The measles outbreak at Disneyland has been all over the news for weeks, sparking much debate and controversy. Should Disneyland ban unvaccinated kids? Should schools ban unvaccinated children? I think the answer is obvious; we should make vaccinations mandatory across the board, the only exception being for medical reasons as verified by a doctor. After all, 92% of physicians attribute the recent outbreak to parents not vaccinating their kids. (Why this number is not 100%, I am not sure.) However, a surprising number of my generation disagree. A recent study by the Pew Research Center revealed that 41% of millennials, specifically men and women 18-29, think it should be up to the parent to decide whether her child should be vaccinated. To put that in perspective, only 20% of adults 65 and older feel that way.
Four out of every 10 20-somethings would rather the parent decide whether his child should be spared from having a potentially deadly disease instead of the government making it mandatory. Why does my generation feel this way? Pew Research Center said it's because we haven't experienced the repercussions of living in a world without vaccines. Older adults remember the days when infectious diseases, such as measles, were not under control. Those who are "Generation Y" are blessed to not know that world, though I worry we might be headed back in that direction.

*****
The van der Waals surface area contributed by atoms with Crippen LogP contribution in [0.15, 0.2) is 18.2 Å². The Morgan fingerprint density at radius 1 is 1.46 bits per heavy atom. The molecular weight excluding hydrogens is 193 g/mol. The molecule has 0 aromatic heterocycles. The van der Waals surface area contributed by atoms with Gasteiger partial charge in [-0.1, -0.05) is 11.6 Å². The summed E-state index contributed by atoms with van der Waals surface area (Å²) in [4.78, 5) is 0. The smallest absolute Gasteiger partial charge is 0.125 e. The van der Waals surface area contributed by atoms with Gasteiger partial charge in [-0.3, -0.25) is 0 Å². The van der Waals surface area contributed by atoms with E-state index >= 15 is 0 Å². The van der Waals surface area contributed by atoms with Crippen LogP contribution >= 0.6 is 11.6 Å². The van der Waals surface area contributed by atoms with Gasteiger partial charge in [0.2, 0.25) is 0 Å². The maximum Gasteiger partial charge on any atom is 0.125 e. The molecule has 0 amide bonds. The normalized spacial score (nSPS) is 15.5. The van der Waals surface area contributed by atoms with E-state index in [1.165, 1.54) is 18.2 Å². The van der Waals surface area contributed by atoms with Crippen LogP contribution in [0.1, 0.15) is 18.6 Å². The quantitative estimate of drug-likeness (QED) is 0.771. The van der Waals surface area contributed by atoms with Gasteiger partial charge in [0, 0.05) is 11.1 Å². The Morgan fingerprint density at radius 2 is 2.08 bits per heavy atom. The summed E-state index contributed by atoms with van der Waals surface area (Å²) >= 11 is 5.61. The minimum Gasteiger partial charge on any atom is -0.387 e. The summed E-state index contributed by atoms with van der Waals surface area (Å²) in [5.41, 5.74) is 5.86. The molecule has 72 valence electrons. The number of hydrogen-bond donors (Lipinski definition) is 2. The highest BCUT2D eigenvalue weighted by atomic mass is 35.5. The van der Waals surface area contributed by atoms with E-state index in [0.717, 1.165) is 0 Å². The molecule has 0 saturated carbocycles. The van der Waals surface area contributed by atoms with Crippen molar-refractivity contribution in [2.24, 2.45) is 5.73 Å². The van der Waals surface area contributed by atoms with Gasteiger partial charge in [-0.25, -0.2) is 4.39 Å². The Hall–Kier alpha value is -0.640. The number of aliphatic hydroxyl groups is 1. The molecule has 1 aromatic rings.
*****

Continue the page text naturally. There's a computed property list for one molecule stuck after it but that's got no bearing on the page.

That reasoning may partially explain why a surprising percentage of millennials are anti-mandatory vaccinations; however, I think there is something else going on here. TIME deemed us the "Me Me Me Generation" nearly two years ago, and it's easy to see why. We are narcissistic. We want to make our own decisions. When we are parents, if we aren't already, we will feel that we are entitled to call the shots. And I love that mindset when it comes to making decisions that directly affect your child and are not potentially life or death. Want to homeschool your kids? Great. Want to put your baby in the car without a car seat? That's where I draw the line. Ultimately, I hope that, whether we end up making vaccinations mandatory or not, this new generation of parents will see the incredible importance of vaccinating their kids.
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